By Ken De Laat
I like zucchini as a food. I really do. Like it steamed, like it sauteed, like it in this tasty pasta dish LSC Lil is masterful at creating and even like the bread (particularly the chocolate version my soon to be daughter-in-law Abi makes).
But they can be too much of a good thing as any gardener who has underestimated their production prowess can attest. For many years I held the theory that if one left a window open in a parked car in early August for more than 7 minutes a grocery sack of zucchini would appear in the back seat.
Thus, when putting in this year's gardens we remained prudent in planting what is perhaps the most prolific member of the squash family.
Three plants. Far apart. And each was rather small having been started from seed and nurtured through the early spring weeks.
In mid July we were delighted when the first couple of nice sized beauties emerged.
The next day I spotted one well hidden and slyly camouflaged and it resembled a green whale. Two days later a group of emerald colored logs appeared out of nowhere. Since then they have been shooting out repeatedly in all sizes.
So zukes have been dominating the menu at N3 World Headquarters and Monarch Midwifery.
On Saturday Lil hollowed out a pair and created a stuffed log-like version with a splendid grouping of eclectic ingredients and we steamed some fresh from the garden green beans that survived the Rabbit Wars of Redwood Drive.
And it was Opening Day for sweet corn.
I had put off knocking down my first ear of the year. Being a huge aficionado I used to jump on it early if a batch arrived in a local venue from Indiana since their version is probably second to Michigan home grown.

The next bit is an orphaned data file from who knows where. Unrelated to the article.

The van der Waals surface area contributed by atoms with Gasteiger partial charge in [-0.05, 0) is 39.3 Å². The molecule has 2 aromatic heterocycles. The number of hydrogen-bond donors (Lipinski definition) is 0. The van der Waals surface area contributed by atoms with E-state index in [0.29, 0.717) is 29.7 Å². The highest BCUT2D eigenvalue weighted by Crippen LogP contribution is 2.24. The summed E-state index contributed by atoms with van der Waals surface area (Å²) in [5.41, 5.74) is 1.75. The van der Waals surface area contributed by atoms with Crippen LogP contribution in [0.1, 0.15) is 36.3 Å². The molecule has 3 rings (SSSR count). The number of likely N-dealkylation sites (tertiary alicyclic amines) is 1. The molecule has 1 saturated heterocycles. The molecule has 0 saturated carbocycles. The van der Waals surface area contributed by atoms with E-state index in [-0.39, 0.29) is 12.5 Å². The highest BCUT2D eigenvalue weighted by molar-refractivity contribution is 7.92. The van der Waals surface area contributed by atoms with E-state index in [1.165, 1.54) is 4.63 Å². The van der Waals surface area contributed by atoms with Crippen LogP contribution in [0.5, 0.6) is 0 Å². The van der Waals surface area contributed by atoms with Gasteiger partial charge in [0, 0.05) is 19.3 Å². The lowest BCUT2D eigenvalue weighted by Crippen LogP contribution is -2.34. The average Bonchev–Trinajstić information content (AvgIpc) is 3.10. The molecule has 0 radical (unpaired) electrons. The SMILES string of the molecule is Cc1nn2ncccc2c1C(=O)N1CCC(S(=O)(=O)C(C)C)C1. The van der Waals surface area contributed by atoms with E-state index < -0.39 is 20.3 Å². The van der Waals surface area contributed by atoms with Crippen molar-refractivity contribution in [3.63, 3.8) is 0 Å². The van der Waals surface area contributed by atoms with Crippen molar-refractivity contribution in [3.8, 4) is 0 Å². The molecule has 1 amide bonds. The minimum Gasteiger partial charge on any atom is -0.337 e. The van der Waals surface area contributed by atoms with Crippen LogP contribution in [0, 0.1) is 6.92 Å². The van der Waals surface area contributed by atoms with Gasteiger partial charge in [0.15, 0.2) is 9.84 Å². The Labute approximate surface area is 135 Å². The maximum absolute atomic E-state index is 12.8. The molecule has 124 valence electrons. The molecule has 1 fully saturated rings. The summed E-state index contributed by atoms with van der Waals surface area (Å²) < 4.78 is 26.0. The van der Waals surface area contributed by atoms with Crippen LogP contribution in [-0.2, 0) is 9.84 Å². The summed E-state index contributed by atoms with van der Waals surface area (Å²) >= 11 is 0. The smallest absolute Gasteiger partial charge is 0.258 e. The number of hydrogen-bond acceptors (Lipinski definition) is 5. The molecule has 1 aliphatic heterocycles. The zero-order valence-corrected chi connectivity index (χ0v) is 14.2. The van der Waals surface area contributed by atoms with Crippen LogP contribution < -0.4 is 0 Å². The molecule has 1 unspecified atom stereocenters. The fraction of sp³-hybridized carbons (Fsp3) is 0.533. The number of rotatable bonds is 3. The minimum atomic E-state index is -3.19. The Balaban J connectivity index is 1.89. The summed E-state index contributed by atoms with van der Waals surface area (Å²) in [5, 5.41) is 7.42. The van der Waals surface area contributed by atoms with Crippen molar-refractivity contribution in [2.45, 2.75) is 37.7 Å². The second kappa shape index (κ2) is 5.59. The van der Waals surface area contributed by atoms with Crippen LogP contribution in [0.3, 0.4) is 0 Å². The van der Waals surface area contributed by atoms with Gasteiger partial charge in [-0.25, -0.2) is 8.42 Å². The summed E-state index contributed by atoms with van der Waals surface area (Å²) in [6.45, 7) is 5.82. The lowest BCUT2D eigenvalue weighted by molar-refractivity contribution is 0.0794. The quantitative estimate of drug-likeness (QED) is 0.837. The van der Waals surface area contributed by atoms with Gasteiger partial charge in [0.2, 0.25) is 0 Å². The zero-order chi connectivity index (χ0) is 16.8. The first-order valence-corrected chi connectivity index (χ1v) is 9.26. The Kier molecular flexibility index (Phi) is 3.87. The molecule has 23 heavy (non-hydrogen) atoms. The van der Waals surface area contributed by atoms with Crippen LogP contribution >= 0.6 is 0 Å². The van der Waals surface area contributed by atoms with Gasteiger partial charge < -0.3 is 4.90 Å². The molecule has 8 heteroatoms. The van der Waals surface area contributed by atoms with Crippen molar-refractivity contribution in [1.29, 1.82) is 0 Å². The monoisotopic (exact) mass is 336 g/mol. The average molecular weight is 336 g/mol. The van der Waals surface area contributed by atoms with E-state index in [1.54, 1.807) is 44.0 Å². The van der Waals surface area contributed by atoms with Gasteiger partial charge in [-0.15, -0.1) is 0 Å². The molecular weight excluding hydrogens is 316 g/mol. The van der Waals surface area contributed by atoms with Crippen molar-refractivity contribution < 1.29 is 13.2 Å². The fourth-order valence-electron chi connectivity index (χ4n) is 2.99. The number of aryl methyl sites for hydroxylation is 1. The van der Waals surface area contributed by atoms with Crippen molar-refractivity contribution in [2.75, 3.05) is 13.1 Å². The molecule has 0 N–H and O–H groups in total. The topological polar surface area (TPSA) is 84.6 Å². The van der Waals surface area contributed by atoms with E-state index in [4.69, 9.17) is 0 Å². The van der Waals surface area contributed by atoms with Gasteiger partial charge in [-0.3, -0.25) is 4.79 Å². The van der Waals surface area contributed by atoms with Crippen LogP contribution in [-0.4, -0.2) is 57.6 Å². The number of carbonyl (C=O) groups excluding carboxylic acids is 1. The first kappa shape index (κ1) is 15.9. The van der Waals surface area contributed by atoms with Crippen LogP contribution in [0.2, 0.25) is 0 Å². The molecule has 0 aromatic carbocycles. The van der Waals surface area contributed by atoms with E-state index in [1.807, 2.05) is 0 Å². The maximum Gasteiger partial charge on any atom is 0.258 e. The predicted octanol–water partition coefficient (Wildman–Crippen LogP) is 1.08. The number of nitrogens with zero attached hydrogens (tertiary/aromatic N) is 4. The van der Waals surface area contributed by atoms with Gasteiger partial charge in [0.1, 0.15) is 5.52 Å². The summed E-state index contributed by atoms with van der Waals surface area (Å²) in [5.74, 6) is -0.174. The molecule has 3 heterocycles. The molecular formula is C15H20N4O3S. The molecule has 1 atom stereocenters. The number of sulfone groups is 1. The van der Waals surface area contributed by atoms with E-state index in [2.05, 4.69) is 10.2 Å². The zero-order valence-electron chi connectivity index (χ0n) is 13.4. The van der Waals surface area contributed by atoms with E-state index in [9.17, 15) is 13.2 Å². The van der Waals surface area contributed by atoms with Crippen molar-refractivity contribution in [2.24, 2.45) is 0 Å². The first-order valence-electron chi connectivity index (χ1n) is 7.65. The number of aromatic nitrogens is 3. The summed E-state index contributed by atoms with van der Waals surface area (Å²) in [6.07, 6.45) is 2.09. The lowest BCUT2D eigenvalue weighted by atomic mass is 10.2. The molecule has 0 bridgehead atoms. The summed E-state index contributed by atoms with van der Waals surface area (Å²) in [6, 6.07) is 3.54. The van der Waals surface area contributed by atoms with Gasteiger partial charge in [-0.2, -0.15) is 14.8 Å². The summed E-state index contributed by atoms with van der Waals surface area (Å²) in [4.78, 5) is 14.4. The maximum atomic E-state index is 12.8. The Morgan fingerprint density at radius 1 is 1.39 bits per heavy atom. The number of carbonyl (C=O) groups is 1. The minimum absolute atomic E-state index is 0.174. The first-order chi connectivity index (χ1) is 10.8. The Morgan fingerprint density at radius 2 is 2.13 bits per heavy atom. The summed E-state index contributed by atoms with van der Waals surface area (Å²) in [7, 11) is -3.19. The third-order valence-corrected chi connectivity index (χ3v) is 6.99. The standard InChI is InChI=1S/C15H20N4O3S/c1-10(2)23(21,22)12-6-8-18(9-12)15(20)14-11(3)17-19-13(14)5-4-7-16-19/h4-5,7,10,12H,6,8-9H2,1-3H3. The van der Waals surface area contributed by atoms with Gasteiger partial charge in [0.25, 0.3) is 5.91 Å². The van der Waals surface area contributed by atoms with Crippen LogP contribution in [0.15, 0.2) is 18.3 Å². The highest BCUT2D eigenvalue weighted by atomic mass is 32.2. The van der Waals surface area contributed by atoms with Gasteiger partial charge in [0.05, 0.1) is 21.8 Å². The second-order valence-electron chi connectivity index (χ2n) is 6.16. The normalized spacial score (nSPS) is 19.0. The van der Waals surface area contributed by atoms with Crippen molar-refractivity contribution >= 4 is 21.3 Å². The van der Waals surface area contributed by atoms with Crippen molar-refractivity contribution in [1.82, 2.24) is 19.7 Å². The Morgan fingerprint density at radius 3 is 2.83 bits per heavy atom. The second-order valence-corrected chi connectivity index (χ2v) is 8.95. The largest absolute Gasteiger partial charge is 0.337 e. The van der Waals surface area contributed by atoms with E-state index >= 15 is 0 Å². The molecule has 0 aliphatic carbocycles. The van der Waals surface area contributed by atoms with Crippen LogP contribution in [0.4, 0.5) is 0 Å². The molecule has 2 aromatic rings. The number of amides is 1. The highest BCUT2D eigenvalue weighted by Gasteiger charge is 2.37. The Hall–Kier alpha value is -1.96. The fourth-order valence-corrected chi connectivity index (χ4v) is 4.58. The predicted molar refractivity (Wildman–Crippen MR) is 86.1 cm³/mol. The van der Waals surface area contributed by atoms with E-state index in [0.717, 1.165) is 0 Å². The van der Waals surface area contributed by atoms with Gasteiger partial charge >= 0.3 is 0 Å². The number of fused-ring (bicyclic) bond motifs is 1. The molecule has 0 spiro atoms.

Not a real close second, mind you, but second nonetheless.
But this year I wanted to wait. I wanted the first corn to be the right one.
And while my Michigan maize merchandisers are many I recalled scoring a sackful from Morrison Orchards around mid season last year and maintained fond memories of its role in the meal that followed.
So it was on to the Maple Island farm where I procured a dozen from the always affable John and Kathy Morrison while we chatted a bit about things that matter and I loaded up the cache of corn as well as a peck of peaches that arrived home short a couple since they looked really good and I was hungry.
But back to the corn.
For one who eschews the imitation variety that arrives all year from Florida or Cali scoring the first ears of the year brought more than a shade of excitement and while the hours waiting for dinner seemed to pass ploddingly the time finally arrived. While Lil was working her epicurean magic with the zukes et.al. I prepared a few ears and we retired to the deck to dine.
It was a bit on the young side which always has its own special flavor and when I sunk teeth into it the experience delivered that familiar yet new kind of vibe and hit my hypothalamus with authority.
It was sublime.
While recognizing that not all feel the same about the absolute royalty of bipeninsular agriculture, when it comes to the menu at N3WH&MM, corn will be making frequent appearances over the coming weeks
And leftovers (extra ears are prepared solely for this reason) will be serving as a straight from the fridge snack to be enjoyed at any time, a taste acquired from my late father who mentored me on the pleasures to be had from cold corn.
There are likely to be frequent forays to the Morrison farm in the coming weeks. But when this magical run of harvesting ends so will my indulgence.
Because while being frequently made aware of ways to freeze it and on occasion being advised by others that the Cali and Florida corn found off season is ‘not that bad’ …
My deep regard for sweet corn doesn’t allow for anything but the real deal.
“Sex is good but not as good as fresh sweet corn.”- Garrison Keillor
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